lack of after-care and maintenances, and we all know that one of the most
crucial points in therapy is how to transfer successes achieved under clinical
conditions into everyday life. Finally, self-help has also a social dimension as
it questions the role communication and communication disorders play in our
It is not my task here to talk about the
accomplishments of self-help, support groups and stuttering associations.
However, from my own experience as a person who stutters and as someone who
works professionally in the field I would like to stress that these achievements
are enourmous and that self-help has made a difference to the lives of countless
people concerned. So in spite of all the things that still need to be done those
groups and associations are already fulfilling their main objective which is to
improve the lives of people who stutter. The presentation of Mr Lieckfeldt on
the work of the British Stammering Association bore impressive testimony to
Nobody is an island, as we say in Germany. In a
world of increasing globalization it was logical for national stuttering
associations to get in contact with sister organisations from other countries
and to look for ways to cooperate. Today this cooperation takes place within two
organisations: the European League of Stuttering Associations and the
International Stuttering Association. Europe played the pioneering role when in
1990 ten associations founded ELSA.
Five years later – in 1995 – non-European
groups took the initiative and formed the International Stuttering Association.
Today there are 38 member associations from 33 countries, the European ones
being members of ELSA at the same time.
What are the objectives of international
cooperation? ELSA and ISA have three main goals:
provide a forum for exchange of concepts and experiences in stuttering therapy
help represent the interest of stutterers to European and international bodies
promote the idea of stuttering self-help world-wide
Practicing exchange means to share information
and experiences. All the national associations are more or less working in the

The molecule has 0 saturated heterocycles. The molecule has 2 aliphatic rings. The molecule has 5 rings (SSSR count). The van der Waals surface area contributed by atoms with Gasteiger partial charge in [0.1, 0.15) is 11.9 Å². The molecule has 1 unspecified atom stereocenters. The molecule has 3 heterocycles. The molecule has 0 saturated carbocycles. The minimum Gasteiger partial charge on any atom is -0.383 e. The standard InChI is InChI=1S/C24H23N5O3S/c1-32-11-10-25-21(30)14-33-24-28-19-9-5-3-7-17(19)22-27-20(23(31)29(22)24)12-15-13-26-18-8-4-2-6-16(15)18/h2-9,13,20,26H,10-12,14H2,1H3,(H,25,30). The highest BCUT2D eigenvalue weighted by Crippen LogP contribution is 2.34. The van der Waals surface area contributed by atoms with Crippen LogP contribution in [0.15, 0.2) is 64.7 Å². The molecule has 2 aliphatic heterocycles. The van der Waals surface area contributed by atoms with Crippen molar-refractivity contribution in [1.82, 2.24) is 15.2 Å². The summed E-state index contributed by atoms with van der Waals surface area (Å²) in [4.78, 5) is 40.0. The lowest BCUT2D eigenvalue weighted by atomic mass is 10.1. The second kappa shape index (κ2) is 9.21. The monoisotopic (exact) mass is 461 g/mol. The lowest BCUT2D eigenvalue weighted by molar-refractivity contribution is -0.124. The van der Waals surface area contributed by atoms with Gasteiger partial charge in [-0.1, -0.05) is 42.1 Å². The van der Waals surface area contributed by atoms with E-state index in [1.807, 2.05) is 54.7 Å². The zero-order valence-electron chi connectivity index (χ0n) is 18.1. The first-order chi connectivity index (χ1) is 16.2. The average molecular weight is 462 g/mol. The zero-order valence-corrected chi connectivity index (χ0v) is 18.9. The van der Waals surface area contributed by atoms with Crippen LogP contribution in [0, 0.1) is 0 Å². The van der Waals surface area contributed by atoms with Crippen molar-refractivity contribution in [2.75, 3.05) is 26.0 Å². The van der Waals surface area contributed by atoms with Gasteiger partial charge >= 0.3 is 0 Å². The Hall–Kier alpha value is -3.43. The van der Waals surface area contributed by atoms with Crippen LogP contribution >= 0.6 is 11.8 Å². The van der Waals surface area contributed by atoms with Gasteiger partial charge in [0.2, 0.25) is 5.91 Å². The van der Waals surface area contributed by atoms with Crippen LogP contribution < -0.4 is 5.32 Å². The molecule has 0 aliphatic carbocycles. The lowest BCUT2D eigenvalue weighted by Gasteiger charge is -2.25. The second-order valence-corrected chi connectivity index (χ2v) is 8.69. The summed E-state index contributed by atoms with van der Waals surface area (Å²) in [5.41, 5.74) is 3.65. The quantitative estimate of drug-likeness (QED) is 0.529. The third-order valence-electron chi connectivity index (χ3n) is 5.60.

same direction. They produce and disseminate information material, counsel
people who stutter, do public relations work, cooperate with speech and language
pathologists and so forth. But each association has its individual focal points
and develops its particular methods and projects. By collecting all these data
and information we obtain a pool of ideas and models of good practice that can
be successfully repeated while failed initiatives and bad practices are not.
Naturally, small associations can profit more from this than the larger ones.
However, for the large organisations exchange enables them to take a critical
look at their work concepts. So exchange is always a matter of giving and taking.
The European League has been promoting exchange
for ten years by organising seminars and conferences. As a European umbrella
organisation ELSA is in the favourable position to benefit from funding
programmes of the Commission of the European Communities. Since 1990, twelve
seminars and conferences have taken place. The funds granted by the EU amount to
70.000 Euro or 460.000 French Franc. While the first meetings were about general
questions of stuttering and self-help, recent conferences dealt with specific
topics as you can see on this slide. We successfully include therapists whenever
it is appropriate – as it was the case with the conferences on self-help for
parents or the one on helping stuttering pupils. Also, the seminars are no
longer entirely European. For instance, at the Vienna seminar we had
participants from the United States and Israel.
It is not always easy to collaborate with the
Commission of the European Communities. The procedures to prepare applications
and final reports are complicated. Often it is difficult to communicate with the
personnel in charge, and sometimes payments are delayed. (To be quite honest –
they are delayed most of the times.) But it must be clearly stated that without
the EU funding programmes ELSA would not be able to organize any conferences. So
for whatever reasons we may criticize the European Union – the stuttering
associations in Europe are clearly on the winning side with the EU.
Nevertheless ELSA strives for finding
alternative funding sources. In 1995 and 1997, European Youth Seminars took
place funded by the European Youth Foundation which is affiliated to the
European Council in Strasbourg. One of our motives here is to encourage young
people to commit themselves to self-help work in their home countries.
One young man from the Slovakian Republic, for
instance, set up a self-help group in Slovakia after attending a youth meeting,
and a young lady from the Netherlands was even elected to ELSA board later.
The International Stuttering Association so far
cannot base their work on any funding. Therefore, the ISA concentrates their
exchange activities on the World Congresses of People Who Stutter which take
place every third year. The series of congresses started in Japan in 1986.